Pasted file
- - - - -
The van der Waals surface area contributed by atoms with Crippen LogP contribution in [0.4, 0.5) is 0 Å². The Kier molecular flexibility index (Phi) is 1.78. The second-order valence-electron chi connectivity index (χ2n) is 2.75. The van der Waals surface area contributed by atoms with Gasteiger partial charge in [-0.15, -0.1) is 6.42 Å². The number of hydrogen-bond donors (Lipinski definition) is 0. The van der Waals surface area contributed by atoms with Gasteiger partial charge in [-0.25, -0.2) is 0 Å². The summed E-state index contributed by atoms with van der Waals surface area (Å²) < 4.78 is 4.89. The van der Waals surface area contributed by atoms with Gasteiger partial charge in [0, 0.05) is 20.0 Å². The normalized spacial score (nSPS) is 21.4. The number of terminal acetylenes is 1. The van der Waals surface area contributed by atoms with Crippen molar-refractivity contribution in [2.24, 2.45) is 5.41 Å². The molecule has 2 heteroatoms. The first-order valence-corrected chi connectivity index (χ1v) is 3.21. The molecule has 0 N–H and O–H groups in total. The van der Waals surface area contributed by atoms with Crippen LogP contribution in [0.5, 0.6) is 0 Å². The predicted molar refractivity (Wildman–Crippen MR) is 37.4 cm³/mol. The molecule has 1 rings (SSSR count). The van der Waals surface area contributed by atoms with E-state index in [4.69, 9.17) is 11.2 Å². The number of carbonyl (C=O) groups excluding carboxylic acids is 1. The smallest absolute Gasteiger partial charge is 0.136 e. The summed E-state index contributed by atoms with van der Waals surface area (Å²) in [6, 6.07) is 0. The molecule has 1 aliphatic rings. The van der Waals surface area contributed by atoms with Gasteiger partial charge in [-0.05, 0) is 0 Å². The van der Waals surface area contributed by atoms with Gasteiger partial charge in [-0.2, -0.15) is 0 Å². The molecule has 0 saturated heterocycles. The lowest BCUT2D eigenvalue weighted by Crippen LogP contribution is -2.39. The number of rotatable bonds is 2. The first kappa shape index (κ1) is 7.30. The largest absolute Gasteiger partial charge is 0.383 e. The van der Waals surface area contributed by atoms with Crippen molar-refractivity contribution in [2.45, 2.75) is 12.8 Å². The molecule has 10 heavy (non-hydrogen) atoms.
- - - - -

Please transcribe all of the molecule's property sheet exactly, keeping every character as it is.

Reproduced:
The van der Waals surface area contributed by atoms with Crippen LogP contribution in [0.4, 0.5) is 0 Å². The Kier molecular flexibility index (Phi) is 1.78. The second-order valence-electron chi connectivity index (χ2n) is 2.75. The van der Waals surface area contributed by atoms with Gasteiger partial charge in [-0.15, -0.1) is 6.42 Å². The number of hydrogen-bond donors (Lipinski definition) is 0. The van der Waals surface area contributed by atoms with Gasteiger partial charge in [-0.25, -0.2) is 0 Å². The summed E-state index contributed by atoms with van der Waals surface area (Å²) < 4.78 is 4.89. The van der Waals surface area contributed by atoms with Gasteiger partial charge in [0, 0.05) is 20.0 Å². The normalized spacial score (nSPS) is 21.4. The number of terminal acetylenes is 1. The van der Waals surface area contributed by atoms with Crippen molar-refractivity contribution in [2.24, 2.45) is 5.41 Å². The molecule has 2 heteroatoms. The first-order valence-corrected chi connectivity index (χ1v) is 3.21. The molecule has 0 N–H and O–H groups in total. The van der Waals surface area contributed by atoms with Crippen LogP contribution in [0.5, 0.6) is 0 Å². The predicted molar refractivity (Wildman–Crippen MR) is 37.4 cm³/mol. The molecule has 1 rings (SSSR count). The van der Waals surface area contributed by atoms with E-state index in [4.69, 9.17) is 11.2 Å². The number of carbonyl (C=O) groups excluding carboxylic acids is 1. The smallest absolute Gasteiger partial charge is 0.136 e. The summed E-state index contributed by atoms with van der Waals surface area (Å²) in [6, 6.07) is 0. The molecule has 1 aliphatic rings. The van der Waals surface area contributed by atoms with Gasteiger partial charge in [-0.05, 0) is 0 Å². The van der Waals surface area contributed by atoms with Gasteiger partial charge in [-0.2, -0.15) is 0 Å². The molecule has 0 saturated heterocycles. The lowest BCUT2D eigenvalue weighted by Crippen LogP contribution is -2.39. The number of rotatable bonds is 2. The first kappa shape index (κ1) is 7.30. The largest absolute Gasteiger partial charge is 0.383 e. The van der Waals surface area contributed by atoms with Crippen molar-refractivity contribution in [2.45, 2.75) is 12.8 Å². The molecule has 10 heavy (non-hydrogen) atoms.